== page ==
I do not believe that all art is associated with utility as I think that many researches are carried on with just the researcher having any thought or conception of their value or use. I should have pictures and other forms of art about the campus even though I don’t understand them, just as I would have a beautiful chapel on the campus even though no one ever worshipped in it, or ever went there for prayers, or to hear the Scriptures read. I would have fine music played on the campus and I would reduce the rates, if I had my way, to a point which made it possible for the poorest to attend; I would do this even though I know that most of those who attend don’t understand a thing that is being played. I have often thought that it would be a most interesting psychological study for one to take an inventory of the thoughts that race through the minds of a hundred or more persons in the audience at one of the Symphony concerts. I find, for example, that I think about everything under the sun. I would have people live in an environment every feature of which makes some artistic contribution and I really would try to teach students as much as possible about these features, for I believe that appreciation and genuine understanding are closely related.

Mr. Willey said you sent him a copy of your paper. I am glad that you did. He told me that you and he are carrying on an interesting and animated discussion on the subject of art. Who knows, maybe your letters and his will be published some day just as Royce’s and James’ letters have been published.”

After reading this series of correspondence, a new appreciation is gained of President Coffman’s early advocacy of the arts and his enlightened educational philosophy.

WPA: Visual Aids to Teachers of Art

In her report titled, “University of Minnesota Gallery of Art,” with “Mrs. Lawrence 25-year report” written in pencil across the top, long time gallery director Ruth Lawrence provided a 24 page background on all of the activities of the Gallery over the course of 25 years. A large portion of the report — nearly seven pages — outlined the Works Progress Administration (WPA) work projects assigned to the Gallery. Ruth reflected, “By February 6, 1938, significant changes were taking place, but greater ones were ahead. On that date the Emergency Relief Works Progress Administration assigned a project of 20 workmen to the Gallery.”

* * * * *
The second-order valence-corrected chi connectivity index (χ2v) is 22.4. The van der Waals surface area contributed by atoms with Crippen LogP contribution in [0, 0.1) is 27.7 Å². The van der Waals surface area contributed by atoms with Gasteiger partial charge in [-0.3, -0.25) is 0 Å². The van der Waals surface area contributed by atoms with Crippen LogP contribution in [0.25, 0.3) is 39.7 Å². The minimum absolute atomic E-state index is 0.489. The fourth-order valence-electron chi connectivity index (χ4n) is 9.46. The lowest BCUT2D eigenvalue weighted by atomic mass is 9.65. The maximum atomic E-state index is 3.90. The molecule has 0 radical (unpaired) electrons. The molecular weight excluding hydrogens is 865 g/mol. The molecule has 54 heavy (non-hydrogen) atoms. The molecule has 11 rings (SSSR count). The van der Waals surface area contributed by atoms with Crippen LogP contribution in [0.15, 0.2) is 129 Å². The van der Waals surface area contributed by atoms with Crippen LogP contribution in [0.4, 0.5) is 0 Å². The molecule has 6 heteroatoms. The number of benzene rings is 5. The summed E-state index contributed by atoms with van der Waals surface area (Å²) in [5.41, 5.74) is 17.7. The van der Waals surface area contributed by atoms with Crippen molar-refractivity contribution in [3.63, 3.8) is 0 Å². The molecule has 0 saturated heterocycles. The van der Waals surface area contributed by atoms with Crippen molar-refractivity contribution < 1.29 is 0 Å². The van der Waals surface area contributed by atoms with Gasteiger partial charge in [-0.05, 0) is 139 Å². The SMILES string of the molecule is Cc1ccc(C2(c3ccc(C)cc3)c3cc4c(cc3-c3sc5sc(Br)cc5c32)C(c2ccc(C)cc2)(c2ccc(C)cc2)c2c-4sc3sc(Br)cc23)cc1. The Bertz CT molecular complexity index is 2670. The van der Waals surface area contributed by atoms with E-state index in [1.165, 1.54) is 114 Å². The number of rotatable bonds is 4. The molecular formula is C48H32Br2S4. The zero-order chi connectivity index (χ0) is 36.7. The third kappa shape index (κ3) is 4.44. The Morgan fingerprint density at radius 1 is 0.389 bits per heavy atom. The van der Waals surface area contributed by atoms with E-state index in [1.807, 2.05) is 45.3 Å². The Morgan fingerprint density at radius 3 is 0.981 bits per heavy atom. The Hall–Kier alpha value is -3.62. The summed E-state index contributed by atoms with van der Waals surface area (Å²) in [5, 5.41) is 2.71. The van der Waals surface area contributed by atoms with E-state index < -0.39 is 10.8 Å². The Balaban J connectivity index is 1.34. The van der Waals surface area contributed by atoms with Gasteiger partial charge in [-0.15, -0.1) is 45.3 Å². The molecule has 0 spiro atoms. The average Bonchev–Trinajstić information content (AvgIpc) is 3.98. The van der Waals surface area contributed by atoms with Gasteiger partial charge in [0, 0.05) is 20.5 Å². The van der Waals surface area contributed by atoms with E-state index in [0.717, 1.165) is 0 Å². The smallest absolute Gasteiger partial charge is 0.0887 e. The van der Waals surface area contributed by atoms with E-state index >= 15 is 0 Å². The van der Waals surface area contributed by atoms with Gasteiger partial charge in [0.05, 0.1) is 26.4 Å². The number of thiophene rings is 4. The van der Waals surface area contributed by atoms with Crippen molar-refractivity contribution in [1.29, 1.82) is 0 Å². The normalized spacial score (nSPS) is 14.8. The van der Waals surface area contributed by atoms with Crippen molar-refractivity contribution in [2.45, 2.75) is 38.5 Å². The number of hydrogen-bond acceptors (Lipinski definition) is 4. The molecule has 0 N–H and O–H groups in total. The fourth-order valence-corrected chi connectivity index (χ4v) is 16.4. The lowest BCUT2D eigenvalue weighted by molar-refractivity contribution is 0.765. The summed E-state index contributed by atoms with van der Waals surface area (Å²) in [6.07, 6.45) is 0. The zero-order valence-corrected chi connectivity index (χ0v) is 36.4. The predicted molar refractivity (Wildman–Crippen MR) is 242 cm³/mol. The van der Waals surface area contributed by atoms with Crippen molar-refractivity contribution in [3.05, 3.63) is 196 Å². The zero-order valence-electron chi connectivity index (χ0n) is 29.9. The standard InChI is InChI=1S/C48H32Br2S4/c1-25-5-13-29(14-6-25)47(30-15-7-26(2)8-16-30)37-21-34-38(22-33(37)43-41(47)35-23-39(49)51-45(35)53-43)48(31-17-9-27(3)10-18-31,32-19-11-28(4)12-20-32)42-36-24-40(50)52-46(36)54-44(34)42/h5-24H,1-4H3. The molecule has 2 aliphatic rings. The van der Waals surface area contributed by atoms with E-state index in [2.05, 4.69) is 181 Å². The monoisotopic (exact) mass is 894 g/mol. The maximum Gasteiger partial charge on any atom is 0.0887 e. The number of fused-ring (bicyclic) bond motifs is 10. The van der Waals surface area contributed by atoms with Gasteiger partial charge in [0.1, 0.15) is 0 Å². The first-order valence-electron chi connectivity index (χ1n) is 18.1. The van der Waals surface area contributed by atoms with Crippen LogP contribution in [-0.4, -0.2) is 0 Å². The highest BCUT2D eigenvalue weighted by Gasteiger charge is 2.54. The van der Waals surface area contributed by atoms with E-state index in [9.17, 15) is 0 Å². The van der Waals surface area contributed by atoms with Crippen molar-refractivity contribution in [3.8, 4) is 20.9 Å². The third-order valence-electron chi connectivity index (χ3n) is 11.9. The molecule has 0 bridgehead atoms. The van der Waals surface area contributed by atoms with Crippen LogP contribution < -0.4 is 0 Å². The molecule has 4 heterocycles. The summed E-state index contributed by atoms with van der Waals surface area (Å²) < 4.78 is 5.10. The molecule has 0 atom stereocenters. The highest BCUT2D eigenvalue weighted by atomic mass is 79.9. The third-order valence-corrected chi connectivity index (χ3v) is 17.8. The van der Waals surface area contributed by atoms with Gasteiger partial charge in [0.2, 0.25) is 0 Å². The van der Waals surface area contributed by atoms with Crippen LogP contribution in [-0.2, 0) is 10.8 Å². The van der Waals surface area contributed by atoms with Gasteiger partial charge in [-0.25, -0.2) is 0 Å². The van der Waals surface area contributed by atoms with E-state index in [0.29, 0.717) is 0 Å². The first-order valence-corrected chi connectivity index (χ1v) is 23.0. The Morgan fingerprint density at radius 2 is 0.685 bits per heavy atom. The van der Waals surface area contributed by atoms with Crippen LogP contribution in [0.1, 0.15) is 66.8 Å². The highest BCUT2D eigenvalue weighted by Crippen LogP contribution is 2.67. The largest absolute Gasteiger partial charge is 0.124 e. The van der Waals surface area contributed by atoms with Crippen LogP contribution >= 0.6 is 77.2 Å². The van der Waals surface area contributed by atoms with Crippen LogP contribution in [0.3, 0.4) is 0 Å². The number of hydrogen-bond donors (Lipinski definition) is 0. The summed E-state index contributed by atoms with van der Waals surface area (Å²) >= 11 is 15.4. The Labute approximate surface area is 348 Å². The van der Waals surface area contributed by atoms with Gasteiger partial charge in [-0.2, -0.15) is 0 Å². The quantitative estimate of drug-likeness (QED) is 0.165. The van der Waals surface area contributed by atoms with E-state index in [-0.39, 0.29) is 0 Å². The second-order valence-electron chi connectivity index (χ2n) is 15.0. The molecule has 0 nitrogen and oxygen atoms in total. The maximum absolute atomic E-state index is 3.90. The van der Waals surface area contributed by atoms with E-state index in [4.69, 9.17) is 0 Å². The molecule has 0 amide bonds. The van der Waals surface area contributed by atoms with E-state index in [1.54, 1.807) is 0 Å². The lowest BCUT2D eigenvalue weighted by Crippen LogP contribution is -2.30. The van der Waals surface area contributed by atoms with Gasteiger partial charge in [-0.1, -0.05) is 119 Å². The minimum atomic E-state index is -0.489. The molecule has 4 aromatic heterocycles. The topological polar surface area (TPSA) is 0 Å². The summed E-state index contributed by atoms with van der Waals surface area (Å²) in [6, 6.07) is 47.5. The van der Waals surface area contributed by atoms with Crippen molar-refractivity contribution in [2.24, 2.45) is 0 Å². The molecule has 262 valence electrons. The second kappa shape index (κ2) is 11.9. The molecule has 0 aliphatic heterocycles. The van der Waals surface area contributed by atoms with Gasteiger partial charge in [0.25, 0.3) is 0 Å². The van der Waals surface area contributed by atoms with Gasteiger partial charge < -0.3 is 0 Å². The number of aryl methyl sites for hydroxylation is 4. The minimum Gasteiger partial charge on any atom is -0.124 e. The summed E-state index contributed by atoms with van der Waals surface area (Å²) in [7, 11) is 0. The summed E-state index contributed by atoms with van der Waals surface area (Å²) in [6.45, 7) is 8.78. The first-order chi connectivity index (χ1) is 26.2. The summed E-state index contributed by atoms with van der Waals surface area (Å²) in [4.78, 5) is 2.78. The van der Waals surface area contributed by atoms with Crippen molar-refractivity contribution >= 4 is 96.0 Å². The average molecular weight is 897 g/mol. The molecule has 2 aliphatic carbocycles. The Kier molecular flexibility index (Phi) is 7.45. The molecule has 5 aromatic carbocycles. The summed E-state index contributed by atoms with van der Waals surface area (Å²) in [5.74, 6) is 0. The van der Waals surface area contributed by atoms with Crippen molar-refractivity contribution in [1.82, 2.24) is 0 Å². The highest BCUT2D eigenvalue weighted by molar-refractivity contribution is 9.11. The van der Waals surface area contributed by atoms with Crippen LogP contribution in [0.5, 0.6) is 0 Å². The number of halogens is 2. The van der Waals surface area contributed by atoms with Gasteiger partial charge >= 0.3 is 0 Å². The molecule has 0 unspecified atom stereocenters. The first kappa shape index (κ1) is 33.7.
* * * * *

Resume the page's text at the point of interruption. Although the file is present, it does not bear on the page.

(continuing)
From 1938-1942 WPA workers were assigned to annual work projects in the University Gallery. The main duties of their work consisted of developing an art reference service to support instruction at the University. Workers also created circulating exhibitions comprised of visual aids for teachers. These visual aids were matted, framed, and compiled by the WPA employees and distributed by the Junior League Clubs of Minneapolis, St. Paul, and Duluth. Exhibitors from elementary and secondary schools, teachers colleges, and other small arts organizations throughout the state could rent the visual aid exhibits for a fee that covered postage.



Found within WAM’s collection of exhibition catalogues was a stapled report titled, “Visual Aids to Teachers of Art” that included descriptions of the exhibits and how they could be rented. A booklet titled, “Horses in Art, Exhibition No. 101” was also found. This booklet, which contains instructions and a sample curriculum, accompanied the exhibit materials. Exhibits were comprised of 10 reproductions of old and contemporary artwork that were mounted to boards, designed to be set in the grooves of a chalk well and rest against classroom blackboards.

Cats_017_VisualAids_1940.jpg Cats_022_HorsesArt_1941-2.jpg

After the outbreak of WWII, all WPA work at the University was re-assigned to the war effort, and the art reference service was scaled back to provide resources to University instructors and students only. Ruth reflected, “All traveling exhibitions were stopped. During the war years unfortunately, these were destroyed by a mysterious fire in the storage or fan room, beginning in the organ loft.”

Thanks to the accessibility of the Minnesota Daily’s PDF Archives, more information about the mysterious fire is gleaned when a search of the PDF Archives provided a copy of the November 5, 1942 edition of the newspaper, which contains the following headline, “Fire Destroys Northrop Art Works.” The article begins,

A fire of undetermined origin burning for more than half an hour in the organ blower room, 303 Northrop auditorium, yesterday destroyed almost all of the art displays, and equipment stored in the room.

About $250 worth of picture frame moldings, ten elementary school art exhibits and numerous picture display board were burned.

Thanks to the WPA project reports, the existence and preservation of posters and catalogues, as well as additional resources such as the PDF Archives, we are able to learn more about the unique services and programs that the Gallery once provided.